What is a Pilot Certificate Suspension or Revocation?

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What is a Pilot Certificate Suspension or Revocation?

All pilots must hold a valid certificate from the Federal Aviation Administration (FAA) in order to legally fly an aircraft. See 14 C.F.R. § 61.3. The FAA has the authority to suspend or revoke a pilot’s certificate at any time based on the violation of FAA rules. See 14 C.F.R. § 13.19.

Typically, if the FAA believes you have broken a rule, it will contact you with questions about the incident. In general, best practices are to remain silent and consult an aviation attorney. While many pilots think they should automatically cooperate with the FAA by answering their questions and providing them with information, the reality is that they may be providing the FAA with the evidence needed to prove a violation—evidence that the FAA may not otherwise have. That, of course, can lead to the suspension or revocation of your certificate.

If the FAA believes that a legal enforcement action is appropriate, it can issue a Notice of Proposed Certificate Action saying the FAA intends to suspend or revoke your certificate. An emergency order suspending or revoking your certificate can also be issued. An emergency order is effective upon issuance, whereas you have the opportunity for a hearing prior to a proposed suspension or revocation.

Hearings on proposed actions are before an FAA administrative law judge (ALJ). Following that hearing, the ALJ can deny the FAA’s proposed certificate action or grant the action, which can result in the suspension or revocation of your certificate. If you lose, you must surrender your certificate to the FAA.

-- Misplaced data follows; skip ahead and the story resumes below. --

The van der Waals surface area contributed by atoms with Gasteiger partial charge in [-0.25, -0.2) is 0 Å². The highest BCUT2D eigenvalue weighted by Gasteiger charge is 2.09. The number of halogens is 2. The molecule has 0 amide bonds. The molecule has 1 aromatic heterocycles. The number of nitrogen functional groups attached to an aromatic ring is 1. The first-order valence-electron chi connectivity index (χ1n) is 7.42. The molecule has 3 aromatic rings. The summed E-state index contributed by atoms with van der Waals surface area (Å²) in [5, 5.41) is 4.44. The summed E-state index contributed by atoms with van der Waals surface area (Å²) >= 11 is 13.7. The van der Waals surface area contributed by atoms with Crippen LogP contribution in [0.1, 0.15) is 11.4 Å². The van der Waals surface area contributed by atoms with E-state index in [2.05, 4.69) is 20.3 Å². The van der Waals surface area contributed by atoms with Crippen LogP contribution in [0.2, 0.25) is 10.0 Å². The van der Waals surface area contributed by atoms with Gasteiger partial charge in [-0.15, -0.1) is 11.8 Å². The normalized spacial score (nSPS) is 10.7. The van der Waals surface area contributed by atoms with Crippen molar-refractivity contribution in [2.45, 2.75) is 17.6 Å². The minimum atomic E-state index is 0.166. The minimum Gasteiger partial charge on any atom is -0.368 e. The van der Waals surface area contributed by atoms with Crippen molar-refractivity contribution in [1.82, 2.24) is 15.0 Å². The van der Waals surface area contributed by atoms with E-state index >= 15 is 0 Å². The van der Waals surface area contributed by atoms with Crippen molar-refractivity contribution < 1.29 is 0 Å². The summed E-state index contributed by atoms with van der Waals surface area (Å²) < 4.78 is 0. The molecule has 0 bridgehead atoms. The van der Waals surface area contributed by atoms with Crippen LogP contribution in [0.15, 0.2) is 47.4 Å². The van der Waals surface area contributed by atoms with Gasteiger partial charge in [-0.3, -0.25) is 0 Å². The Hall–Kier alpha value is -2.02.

If the FAA suspends or revokes your certificate, you can appeal the FAA decision to another administrative law judge acting on behalf of the National Transportation Safety Board (NTSB).  During an appeal action, you can ask that the FAA order be overturned or the penalties reduced. If you still are unhappy with the results of the appeal, you can further appeal the FAA action to the full NTSB for further review, and, eventually, federal court.

Aviation law can be complex. Skilled representation is necessary. Williams Mestaz, L.L.P., is a law firm with decades of experience in aviation law, business divorce, and high stakes litigation. Contact us at (602) 256-9400 and schedule a time to meet with us today.

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